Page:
Greek immigrants began arriving in Wisconsin in the early part of the 20th century, seeking economic opportunity in America and to escape oppression and war in Greece. They brought their rich cultural heritage with them. Having no place of worship in Madison, they drove to Milwaukee, Rockford and Fond du Lac to carry on the Greek Orthodox faith.
A Church is Established
After the war ended the army base that provided servicemen with Orthodox Church services was Old Methodist Church dismantled. This propelled a group of Orthodox people to investigate and realize their dream of having their own Church community in Madison. In 1951 Assumption Greek Orthodox Church (AGOC) was organized and incorporated. The first services were held at Grace Episcopal Church on the square. Soon followed the purchase of the Bashford Methodist Church building that houses the present day AGOC on East Washington Avenue and North 7th Street.
Critical to the future of the Church, renovation efforts were lead by Alex Frunza, a member and prominent architect from Romania. He brought forth a plan to remodel the existing Church structure to improve the building, and to transform it into a traditional Orthodox Church. Because of his tireless efforts and his own monetary contributions, the Sunday School gained new space, the dome, apse, nave and iconostasis (icon screen) were remodeled and a Bishop’s throne was constructed. His efforts insured that AGOC would have a home and presence for a long time in Madison.
By 1963 the singing Choir was established and necessary altar implements were purchased, leading the way for the future of the Church.
The young AGOC gained solid footing in the Madison community and an annual community picnic was begun (the origin of today’s Greek Fest); UW-Madison History Professor, Michael Petrovich, a Serbian and a talented musician, liturgical music composer, was recruited to lead the choir, leaving a lasting legacy; the Hellenic Women’s Society became a chapter of The Philoptochos Society (“friends of the poor”), a parish house was purchased; and the Orthodox Students Society for the students at the University of Wisconsin was organized.
The Church Continues to Develop
A variety of parish priests added to Assumption’s history including Father Anthony Gergiannakis and after five productive years, he left to continue his illustrious career. He later became Bishop Anthony, and eventually Metropolitan Anthony.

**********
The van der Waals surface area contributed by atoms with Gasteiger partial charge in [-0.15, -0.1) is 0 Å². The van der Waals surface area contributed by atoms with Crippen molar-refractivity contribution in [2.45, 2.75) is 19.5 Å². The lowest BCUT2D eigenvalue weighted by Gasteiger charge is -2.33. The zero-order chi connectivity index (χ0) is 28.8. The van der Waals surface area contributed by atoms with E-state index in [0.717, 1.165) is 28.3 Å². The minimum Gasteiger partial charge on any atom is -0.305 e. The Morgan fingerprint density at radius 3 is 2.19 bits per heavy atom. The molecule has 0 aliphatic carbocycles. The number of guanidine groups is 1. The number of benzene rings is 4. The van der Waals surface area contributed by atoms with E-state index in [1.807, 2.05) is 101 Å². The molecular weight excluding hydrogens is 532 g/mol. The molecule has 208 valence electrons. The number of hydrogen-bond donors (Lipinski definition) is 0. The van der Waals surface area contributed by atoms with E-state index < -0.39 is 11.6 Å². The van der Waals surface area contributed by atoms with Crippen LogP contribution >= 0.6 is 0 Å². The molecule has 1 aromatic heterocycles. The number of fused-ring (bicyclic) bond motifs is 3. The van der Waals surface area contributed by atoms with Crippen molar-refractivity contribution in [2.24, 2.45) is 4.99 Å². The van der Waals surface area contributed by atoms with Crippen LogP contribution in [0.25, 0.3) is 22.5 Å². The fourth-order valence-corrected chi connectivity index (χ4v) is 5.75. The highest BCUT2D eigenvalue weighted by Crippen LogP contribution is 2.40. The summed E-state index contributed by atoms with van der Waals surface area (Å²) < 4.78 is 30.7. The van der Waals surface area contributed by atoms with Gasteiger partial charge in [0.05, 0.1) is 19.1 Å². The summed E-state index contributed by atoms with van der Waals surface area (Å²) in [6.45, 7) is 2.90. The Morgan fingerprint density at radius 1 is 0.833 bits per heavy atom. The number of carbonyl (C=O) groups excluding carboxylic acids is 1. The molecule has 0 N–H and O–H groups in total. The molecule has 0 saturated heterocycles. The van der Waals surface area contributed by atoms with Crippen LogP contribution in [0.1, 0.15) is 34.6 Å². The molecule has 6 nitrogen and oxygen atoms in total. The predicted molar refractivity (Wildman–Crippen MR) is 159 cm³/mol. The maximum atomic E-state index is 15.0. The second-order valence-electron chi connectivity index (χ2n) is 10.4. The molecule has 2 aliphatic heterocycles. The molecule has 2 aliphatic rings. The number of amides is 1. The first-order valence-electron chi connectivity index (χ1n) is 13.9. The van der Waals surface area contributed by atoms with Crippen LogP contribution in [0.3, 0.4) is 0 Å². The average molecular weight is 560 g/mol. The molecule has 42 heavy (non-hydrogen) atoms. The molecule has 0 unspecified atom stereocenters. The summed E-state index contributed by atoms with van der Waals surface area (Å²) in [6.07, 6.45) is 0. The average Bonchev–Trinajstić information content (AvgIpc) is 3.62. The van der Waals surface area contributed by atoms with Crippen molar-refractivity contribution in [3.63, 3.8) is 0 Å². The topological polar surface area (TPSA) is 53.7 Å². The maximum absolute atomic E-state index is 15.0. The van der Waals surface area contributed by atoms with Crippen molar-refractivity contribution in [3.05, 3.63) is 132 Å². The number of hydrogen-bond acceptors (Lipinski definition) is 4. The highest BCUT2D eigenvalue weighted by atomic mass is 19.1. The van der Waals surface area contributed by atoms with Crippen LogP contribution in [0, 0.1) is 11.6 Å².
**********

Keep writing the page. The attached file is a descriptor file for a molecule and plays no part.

In addition, Father John Mangos, MD, Reverend Father George Dounelis, Father Andrew Koufopoulos, Reverend Father Joseph Tzougros, Fr. Joseph Tzougros Economos, and currently Father R. Michael Vanderhoef, have led the congregation.
Most notably Father Joseph was the community’s longest residing priest for 25 years, raising his family there and encouraging the progression of property expansion. His son, George Tzougros, with devotion, directs the choir of notoriety of this region. It carries on the traditional liturgical music written by Professor Michael Petrovich.
When the renovation of the Church began, David Giffey, our resident iconographer assisted in selecting the icons for the new interior. His involvement in this project ignited his love and interest of iconography, traveling to the monastaries of Greece to learn the techniques involved in this holy artistic tradition of the Orthodox faith.
In 2016 the AGOC community decided to renovate the Church building. Having purchased adjacent land that previously owned by a business, the structure was expanded to accommodate three Sunday school classrooms, a large inviting foyer with a staircase leading into the sanctuary, and an expansion of the social hall in the sub-level. This restructure also enabled a secondary parking lot and drop off area in the front of the building. The alterations do great justice in highlighting the prominence of the building and its Orthodox dome.
Today our Church community flourishes. We remember the founders and the many individuals and Assumption Greek Orthodox Church of Madison families that helped to build and let thrive, Assumption Greek Orthodox Church of Madison. We are a worshiping multi-cultural community some of which include, Greeks, Serbians, Russians, Ukranians, Croatians, Arabs, Armenians, and Ethiopians.
We welcome you to come visit us in worship and in fellowship.